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The Eminem Show

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I don’t blame you, I wouldn’t let Hailie listen to me neither…

I realize it’s a little late to review Eminem’s latest spewage, but forgive me. I’m an old white guy who “still listens to Elvis”. But I am also an old white guy that can’t stand morons that spout off against stuff they’ve never listened to or read. Okay, so maybe that’s me too (FearDotCom), but I try to make sure I actually read The Catcher in the Rye before trying to ban it!

Please, remember the following things about me: I’m white, 40, lower middle class, married, two kids (one teenager, one about to be). I do not naturally relate to anything Eminem talks about. I don’t drink or do drugs. I hate guns. I don’t even swear, unless I am extremely stressed or want to use it for effect. So, why did I pick up The Eminem Show and start listening to it? And what sense could I possibly make of it?

For one thing, I am always suspicious of attacks on artists. As I said, I find a lot of people who like to pontificate on things that they have never experienced.

Here’s a prime example: When the deputy president of the University of Central Lancashire’s student union voiced support for a ban on Eminem, he said, “Personally I don’t know Eminem’s music but I’ve been told it contains homophobic material so obviously it’s a good reaction from the SU because it’s important to uphold anti-discriminatory policy”. (Hard-Prest News)

Additionally, I am always amazed at the short memories wandering around the world in otherwise well-educated brains. Oppose Eminem because kids are encouraged to chant “F-U-C-K”? Oooh, that’s new. Never heard that before *cough*Woodstock*cough*.

Then there’s the general public’s lack of a sense of irony–as when Jonathan Swift wrote that the solution to Irish poverty was to sell their kids to the rich as food or more recently when idiots mistook Springsteen’s ‘Born in the USA’ as a patriotic anthem.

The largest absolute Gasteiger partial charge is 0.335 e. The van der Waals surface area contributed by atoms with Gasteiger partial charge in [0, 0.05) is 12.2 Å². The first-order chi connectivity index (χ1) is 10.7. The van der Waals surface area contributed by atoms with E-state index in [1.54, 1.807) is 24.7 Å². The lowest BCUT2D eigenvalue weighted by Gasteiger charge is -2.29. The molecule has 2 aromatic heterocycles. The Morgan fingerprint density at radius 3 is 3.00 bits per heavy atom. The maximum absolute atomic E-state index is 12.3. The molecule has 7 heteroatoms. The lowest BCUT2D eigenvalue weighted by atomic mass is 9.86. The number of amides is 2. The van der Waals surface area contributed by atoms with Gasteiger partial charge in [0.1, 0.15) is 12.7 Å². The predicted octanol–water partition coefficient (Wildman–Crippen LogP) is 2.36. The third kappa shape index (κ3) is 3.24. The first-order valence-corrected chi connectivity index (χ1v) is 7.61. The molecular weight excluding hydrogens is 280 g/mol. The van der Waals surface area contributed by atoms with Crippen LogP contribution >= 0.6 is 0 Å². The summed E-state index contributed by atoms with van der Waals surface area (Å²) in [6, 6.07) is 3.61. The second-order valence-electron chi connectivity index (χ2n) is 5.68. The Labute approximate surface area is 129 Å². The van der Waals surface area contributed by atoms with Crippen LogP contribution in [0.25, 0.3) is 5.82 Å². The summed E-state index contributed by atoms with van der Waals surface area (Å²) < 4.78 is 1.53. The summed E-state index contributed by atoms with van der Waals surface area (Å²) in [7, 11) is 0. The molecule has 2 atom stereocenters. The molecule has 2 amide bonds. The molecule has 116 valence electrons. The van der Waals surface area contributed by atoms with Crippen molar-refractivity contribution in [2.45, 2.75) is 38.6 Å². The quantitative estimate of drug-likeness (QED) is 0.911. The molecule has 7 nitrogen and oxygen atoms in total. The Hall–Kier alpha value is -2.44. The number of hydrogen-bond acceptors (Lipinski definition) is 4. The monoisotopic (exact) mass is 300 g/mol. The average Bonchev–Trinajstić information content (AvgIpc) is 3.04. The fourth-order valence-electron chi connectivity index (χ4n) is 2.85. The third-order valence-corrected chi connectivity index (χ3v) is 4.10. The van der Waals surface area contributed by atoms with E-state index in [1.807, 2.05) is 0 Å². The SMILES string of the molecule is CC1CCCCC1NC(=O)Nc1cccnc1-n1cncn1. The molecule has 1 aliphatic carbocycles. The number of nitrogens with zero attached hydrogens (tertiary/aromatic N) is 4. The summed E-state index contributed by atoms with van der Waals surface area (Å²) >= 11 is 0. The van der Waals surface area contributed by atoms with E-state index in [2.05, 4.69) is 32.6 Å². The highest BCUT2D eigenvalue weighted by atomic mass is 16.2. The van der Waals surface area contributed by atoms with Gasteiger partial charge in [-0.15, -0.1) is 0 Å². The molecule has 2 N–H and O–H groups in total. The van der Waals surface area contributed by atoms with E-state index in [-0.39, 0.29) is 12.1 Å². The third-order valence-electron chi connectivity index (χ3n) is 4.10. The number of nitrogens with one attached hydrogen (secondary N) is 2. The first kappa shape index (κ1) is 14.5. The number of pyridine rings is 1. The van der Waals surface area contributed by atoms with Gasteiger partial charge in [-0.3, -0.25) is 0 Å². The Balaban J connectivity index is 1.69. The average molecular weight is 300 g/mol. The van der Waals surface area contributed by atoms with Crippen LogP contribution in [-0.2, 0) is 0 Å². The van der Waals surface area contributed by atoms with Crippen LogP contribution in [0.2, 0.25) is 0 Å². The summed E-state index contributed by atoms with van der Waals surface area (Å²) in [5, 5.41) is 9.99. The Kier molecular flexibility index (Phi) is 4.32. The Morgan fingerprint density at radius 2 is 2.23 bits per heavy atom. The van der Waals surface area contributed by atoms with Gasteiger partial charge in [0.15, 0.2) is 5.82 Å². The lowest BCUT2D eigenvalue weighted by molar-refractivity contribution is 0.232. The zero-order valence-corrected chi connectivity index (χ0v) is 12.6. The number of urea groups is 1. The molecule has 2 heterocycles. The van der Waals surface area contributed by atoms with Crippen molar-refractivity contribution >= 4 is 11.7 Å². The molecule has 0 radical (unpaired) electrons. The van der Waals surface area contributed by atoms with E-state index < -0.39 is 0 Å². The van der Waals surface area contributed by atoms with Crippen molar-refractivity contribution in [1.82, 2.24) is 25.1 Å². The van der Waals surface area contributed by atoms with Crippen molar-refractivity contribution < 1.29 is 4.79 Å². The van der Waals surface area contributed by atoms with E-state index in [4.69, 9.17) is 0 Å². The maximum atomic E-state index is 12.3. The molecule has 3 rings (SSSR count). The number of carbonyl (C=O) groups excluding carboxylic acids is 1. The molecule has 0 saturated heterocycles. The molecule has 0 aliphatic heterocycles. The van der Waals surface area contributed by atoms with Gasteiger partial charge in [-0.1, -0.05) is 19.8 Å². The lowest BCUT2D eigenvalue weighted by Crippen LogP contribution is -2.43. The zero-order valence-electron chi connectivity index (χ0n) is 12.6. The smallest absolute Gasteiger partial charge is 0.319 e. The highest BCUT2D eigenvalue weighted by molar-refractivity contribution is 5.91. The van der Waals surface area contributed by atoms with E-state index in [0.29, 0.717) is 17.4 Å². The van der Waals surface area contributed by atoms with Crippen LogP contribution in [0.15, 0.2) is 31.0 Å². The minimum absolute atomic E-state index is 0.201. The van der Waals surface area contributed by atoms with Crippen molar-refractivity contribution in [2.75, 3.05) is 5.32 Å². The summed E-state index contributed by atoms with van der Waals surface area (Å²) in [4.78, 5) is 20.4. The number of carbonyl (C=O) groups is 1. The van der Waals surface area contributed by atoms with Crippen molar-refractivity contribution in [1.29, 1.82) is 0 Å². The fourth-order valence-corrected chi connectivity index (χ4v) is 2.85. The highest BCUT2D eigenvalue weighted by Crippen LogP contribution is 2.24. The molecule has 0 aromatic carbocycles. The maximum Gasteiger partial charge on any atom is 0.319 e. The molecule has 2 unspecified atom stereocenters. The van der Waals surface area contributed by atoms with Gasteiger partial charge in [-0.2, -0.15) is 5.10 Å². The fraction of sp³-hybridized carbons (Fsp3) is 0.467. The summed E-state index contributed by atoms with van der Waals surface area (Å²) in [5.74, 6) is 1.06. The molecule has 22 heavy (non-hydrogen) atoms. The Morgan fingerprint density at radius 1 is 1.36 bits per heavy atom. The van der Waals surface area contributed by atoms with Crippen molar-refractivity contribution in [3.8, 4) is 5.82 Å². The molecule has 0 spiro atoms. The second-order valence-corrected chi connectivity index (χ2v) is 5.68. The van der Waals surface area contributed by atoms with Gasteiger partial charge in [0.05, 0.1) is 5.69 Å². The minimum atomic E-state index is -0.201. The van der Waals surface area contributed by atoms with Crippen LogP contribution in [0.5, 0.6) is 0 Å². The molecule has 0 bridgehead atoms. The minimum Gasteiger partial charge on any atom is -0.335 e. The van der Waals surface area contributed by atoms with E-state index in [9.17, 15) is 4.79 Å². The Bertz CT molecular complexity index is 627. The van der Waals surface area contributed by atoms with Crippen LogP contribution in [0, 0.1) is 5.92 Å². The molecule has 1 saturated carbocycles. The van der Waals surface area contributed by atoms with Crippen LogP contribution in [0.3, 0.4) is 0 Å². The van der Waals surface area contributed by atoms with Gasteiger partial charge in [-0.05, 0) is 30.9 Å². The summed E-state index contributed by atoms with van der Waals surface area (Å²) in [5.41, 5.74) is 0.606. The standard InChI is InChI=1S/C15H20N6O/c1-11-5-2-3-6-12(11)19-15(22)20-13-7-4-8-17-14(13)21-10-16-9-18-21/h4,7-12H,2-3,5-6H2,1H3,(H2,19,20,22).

Where was I? Oh, yeah, Eminem’s latest album. I am somewhere in the middle of loving it and just liking it.

On the one hand, Mr. Mathers–sometimes eloquently–addresses his critics, his ex-wife, his mother, his enemies, me, etc. with tight, clever lyrics:

Lets do the math, If I was black I would’ve sold half… – White America

…hip-hop was never a problem in Harlem, only in Boston… – White America

…dial straight down the center eight-zero-zero/ you can even call collect, the most feared duet, since me and Elton played career Russian Roulette… – Business

I’m not the first king of controversy/ I am the worst thing since Elvis Presley, to do Black Music so selfishly/ and use it to get myself wealthy (Hey)/ there’s a concept that works… – Without Me

The thing is it seems like every song is aimed that way. It gets weary after a while. Yes, Marshall, we get it. It’s a joke. You’re beset upon by morons. Can we move on?

When he does move on, though, there are some brilliant moments where he opens up his hurts for us to share. In this, the album is very much like John Lennon’s Plastic Ono Band. It’s primal scream therapy that we’re invited to witness.

So, the quick summary from someone he could give a flying fuck about:

Well, it’s got a good beat, and you can dance to it. I’d give it an 85.

Oh…and when I asked my daughter what she thought, she said, “Who’s Eminem?”

[ As seen on Solonor’s Ink Well ]
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  • somas

    eminem is the way of life. his music taught me how to live.